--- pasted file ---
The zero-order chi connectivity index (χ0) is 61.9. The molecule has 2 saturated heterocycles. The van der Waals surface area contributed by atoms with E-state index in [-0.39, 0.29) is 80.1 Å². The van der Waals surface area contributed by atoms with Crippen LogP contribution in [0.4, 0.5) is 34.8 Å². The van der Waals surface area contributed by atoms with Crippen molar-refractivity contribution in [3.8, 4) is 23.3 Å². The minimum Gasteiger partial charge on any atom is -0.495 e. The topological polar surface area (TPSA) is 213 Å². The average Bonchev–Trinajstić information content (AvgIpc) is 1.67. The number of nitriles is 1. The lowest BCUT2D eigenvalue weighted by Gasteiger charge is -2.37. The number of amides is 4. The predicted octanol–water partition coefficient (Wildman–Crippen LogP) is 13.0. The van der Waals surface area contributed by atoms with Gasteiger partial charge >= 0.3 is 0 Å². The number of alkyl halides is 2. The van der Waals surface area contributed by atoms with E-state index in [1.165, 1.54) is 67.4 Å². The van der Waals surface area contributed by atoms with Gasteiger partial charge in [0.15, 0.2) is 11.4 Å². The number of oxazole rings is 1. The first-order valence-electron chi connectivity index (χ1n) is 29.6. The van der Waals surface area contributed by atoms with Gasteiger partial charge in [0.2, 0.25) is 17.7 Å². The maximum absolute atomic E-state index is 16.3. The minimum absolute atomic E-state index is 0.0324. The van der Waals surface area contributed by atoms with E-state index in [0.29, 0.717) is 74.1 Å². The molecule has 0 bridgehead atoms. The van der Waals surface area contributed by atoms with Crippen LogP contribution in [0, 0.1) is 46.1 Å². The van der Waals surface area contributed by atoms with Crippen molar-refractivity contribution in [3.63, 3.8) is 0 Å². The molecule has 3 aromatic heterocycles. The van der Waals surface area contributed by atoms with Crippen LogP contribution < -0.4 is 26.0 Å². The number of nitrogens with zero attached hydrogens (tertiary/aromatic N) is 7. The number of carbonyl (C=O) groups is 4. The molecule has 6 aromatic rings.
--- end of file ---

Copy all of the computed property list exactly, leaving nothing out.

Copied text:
The zero-order chi connectivity index (χ0) is 61.9. The molecule has 2 saturated heterocycles. The van der Waals surface area contributed by atoms with E-state index in [-0.39, 0.29) is 80.1 Å². The van der Waals surface area contributed by atoms with Crippen LogP contribution in [0.4, 0.5) is 34.8 Å². The van der Waals surface area contributed by atoms with Crippen molar-refractivity contribution in [3.8, 4) is 23.3 Å². The minimum Gasteiger partial charge on any atom is -0.495 e. The topological polar surface area (TPSA) is 213 Å². The average Bonchev–Trinajstić information content (AvgIpc) is 1.67. The number of nitriles is 1. The lowest BCUT2D eigenvalue weighted by Gasteiger charge is -2.37. The number of amides is 4. The predicted octanol–water partition coefficient (Wildman–Crippen LogP) is 13.0. The van der Waals surface area contributed by atoms with Gasteiger partial charge >= 0.3 is 0 Å². The number of alkyl halides is 2. The van der Waals surface area contributed by atoms with E-state index in [1.165, 1.54) is 67.4 Å². The van der Waals surface area contributed by atoms with Gasteiger partial charge in [0.15, 0.2) is 11.4 Å². The number of oxazole rings is 1. The first-order valence-electron chi connectivity index (χ1n) is 29.6. The van der Waals surface area contributed by atoms with Gasteiger partial charge in [0.2, 0.25) is 17.7 Å². The maximum absolute atomic E-state index is 16.3. The minimum absolute atomic E-state index is 0.0324. The van der Waals surface area contributed by atoms with E-state index in [0.29, 0.717) is 74.1 Å². The molecule has 0 bridgehead atoms. The van der Waals surface area contributed by atoms with Crippen LogP contribution in [0, 0.1) is 46.1 Å². The van der Waals surface area contributed by atoms with Crippen molar-refractivity contribution in [3.63, 3.8) is 0 Å². The molecule has 3 aromatic heterocycles. The van der Waals surface area contributed by atoms with Crippen LogP contribution < -0.4 is 26.0 Å². The number of nitrogens with zero attached hydrogens (tertiary/aromatic N) is 7. The number of carbonyl (C=O) groups is 4. The molecule has 6 aromatic rings.